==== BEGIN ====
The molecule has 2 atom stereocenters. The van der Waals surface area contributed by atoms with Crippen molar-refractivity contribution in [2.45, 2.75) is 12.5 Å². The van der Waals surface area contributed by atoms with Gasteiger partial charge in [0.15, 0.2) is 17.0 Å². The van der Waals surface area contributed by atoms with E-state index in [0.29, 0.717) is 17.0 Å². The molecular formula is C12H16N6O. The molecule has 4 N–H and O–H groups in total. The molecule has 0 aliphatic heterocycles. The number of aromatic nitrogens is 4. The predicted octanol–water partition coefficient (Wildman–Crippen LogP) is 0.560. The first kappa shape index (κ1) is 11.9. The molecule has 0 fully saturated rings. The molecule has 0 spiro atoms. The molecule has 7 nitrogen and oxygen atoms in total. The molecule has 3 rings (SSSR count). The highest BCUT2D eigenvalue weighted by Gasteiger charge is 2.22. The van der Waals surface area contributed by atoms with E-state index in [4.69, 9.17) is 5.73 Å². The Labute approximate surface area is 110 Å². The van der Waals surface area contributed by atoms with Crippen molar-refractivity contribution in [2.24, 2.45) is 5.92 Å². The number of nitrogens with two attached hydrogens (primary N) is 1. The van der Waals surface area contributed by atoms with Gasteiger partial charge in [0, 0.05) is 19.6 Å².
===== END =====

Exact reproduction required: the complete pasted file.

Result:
The molecule has 2 atom stereocenters. The van der Waals surface area contributed by atoms with Crippen molar-refractivity contribution in [2.45, 2.75) is 12.5 Å². The van der Waals surface area contributed by atoms with Gasteiger partial charge in [0.15, 0.2) is 17.0 Å². The van der Waals surface area contributed by atoms with E-state index in [0.29, 0.717) is 17.0 Å². The molecular formula is C12H16N6O. The molecule has 4 N–H and O–H groups in total. The molecule has 0 aliphatic heterocycles. The number of aromatic nitrogens is 4. The predicted octanol–water partition coefficient (Wildman–Crippen LogP) is 0.560. The first kappa shape index (κ1) is 11.9. The molecule has 0 fully saturated rings. The molecule has 0 spiro atoms. The molecule has 7 nitrogen and oxygen atoms in total. The molecule has 3 rings (SSSR count). The highest BCUT2D eigenvalue weighted by Gasteiger charge is 2.22. The van der Waals surface area contributed by atoms with E-state index in [4.69, 9.17) is 5.73 Å². The Labute approximate surface area is 110 Å². The van der Waals surface area contributed by atoms with Crippen molar-refractivity contribution in [2.24, 2.45) is 5.92 Å². The number of nitrogens with two attached hydrogens (primary N) is 1. The van der Waals surface area contributed by atoms with Gasteiger partial charge in [0, 0.05) is 19.6 Å².